Brown Bags Not Welcome
The modern plight of skiing’s homemade lunch
Editor’s Note: This opinion piece has been updated to reflect the following correction: Crystal Mountain management clarified that they only enforce this policy restricting sack lunches to a specific area between 11 a.m. to 1 p.m. Management also clarified that homemade PB&Js can be enjoyed at one of the picnic tables outside on the deck.
In a world of $150 lift tickets and ski-up valet parking, I find temporary solace in my homemade PB&J—it’s simple, effective, and even tricks me into thinking I’m not spending my life savings on a day pass. So when an attendant at a resort’s mid-mountain lodge told me my lunchtime masterpiece wasn’t welcome on premises, I was a bit—how should I put this—pissed. The Lunch Enforcer at Crystal Mountain, Washington, continued tickling rage receptors by informing me that not only was my bagged lunch not welcome at the mid-mountain hut, but also not on the top two floors of the base lodge, at least from 11 a.m. to 1 p.m., when lunch hours are enforced. Graciously, the mountain would, however, let me eat my meal in a basement locker room. A brown bagger for life, I had become a ski area outcast, my scarlet letter written in gooey raspberry jelly.
So, uh, what the eff guys? With more resorts jumping on the bandwagon, I have to wonder when packing a lunch turned into a badge of social inferiority.
The brown bag has been a part of mountain life since people started sliding downhill, and definitely before base lodge cafeterias and ski-up pho shacks. And banning sack lunches hurts a lot of folks besides the dirtbags like me. Let’s be honest—I will still whip up Saltine and ketchup sandwiches no matter how many lunch police you throw my way.
No, you’re cutting deeper than that. You’re cutting into the families that should be coming back week in and week out. After clawing boot and nail to get their two young ones up to the hill, renting gear from your demo shop, and spending a weeks’ salary on lift tickets, parents rely on some homemade soup and sandwiches to make the whole thing worth it. They don’t live in a world of brioche buns and imported clam chowder anymore, they just need a place to sit and eat Goldfish while Tommy Jr.’s mittens dry out. But after coughing up $20 for those same cheddar snacks and a red Gatorade just to use the lodge stools, suddenly skiing doesn’t seem as fun. Suddenly that family stops coming back.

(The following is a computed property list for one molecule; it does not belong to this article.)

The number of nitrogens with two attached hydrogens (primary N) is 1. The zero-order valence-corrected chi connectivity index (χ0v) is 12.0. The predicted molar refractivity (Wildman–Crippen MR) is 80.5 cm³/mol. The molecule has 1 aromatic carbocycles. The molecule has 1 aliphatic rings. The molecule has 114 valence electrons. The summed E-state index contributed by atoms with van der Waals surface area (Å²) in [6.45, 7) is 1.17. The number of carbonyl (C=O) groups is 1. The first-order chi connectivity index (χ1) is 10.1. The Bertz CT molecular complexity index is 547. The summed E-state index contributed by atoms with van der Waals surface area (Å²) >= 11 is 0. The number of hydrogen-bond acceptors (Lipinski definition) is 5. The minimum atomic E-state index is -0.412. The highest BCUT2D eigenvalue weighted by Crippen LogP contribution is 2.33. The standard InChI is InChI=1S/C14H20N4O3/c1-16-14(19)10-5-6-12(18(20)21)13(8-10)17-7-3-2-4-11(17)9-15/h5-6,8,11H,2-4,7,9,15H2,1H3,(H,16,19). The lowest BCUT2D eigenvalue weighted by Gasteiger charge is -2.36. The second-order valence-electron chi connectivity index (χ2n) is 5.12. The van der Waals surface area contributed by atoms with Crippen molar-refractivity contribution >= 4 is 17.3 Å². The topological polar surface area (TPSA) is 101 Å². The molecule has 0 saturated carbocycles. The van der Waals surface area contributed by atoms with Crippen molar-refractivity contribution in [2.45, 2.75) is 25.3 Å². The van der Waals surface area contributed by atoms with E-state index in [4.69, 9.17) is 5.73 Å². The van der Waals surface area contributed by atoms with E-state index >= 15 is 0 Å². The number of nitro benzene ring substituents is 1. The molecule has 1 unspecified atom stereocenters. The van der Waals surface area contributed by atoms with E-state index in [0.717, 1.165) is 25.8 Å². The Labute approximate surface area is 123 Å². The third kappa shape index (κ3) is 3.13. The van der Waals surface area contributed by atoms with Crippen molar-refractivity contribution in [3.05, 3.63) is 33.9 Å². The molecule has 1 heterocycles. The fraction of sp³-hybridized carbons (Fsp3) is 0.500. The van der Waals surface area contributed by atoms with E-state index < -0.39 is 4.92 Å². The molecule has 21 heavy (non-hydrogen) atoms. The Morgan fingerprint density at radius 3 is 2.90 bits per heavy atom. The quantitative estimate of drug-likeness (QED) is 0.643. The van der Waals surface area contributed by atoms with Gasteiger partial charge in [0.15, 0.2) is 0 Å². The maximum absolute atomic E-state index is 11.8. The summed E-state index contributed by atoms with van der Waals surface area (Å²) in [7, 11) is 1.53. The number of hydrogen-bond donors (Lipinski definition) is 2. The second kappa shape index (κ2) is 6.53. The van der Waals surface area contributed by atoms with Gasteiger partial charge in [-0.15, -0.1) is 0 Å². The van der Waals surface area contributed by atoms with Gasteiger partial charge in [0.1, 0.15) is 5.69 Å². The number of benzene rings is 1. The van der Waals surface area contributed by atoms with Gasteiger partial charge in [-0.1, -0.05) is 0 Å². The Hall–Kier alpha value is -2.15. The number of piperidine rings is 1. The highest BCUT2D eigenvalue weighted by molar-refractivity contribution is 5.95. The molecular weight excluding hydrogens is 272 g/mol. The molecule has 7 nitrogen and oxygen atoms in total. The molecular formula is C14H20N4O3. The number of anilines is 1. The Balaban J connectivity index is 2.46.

Lodges have long fostered a sense of community, a spot where skiers reconvene after a morning of chasing pow or just chasing each other. Moms saving seats while reading supermarket novellas, bags hanging from wooden pegs, snowy kids barreling in for a thermos sip and chocolate chip cookie—sure it was chaotic, but it was part of the ski experience, wasn’t it? Now buildings seem impossibly sterile, lifeless.
That’s because the moms are barricaded downstairs, as are the young families, the ski bums, the O.G.’s, and the rest of the people that make a mountain tick. Sure there are still plenty of redeeming characters buying organic pizzas upstairs, but skiing’s glue sits at picnic tables in a tungsten-lit basement. That’s where you’ll hear about the best runs of the day, laugh at a stupid joke, and maybe trade your apple for half a turkey sandwich.
Brown baggers are a resilient bunch, but frankly we’re running out of real estate. Rumor has it that next year we’ll be relegated to a janitor’s closet, renting it out in ten-minute increments and passing it off to the next in line. It’s unclear where the phase-out is coming from, but my guess is some guy or gal that never enjoyed the mushy satisfaction of a mountain PB&J. To that special someone: Sack up and give it a go—if you need any tips, you can find me in the basement.
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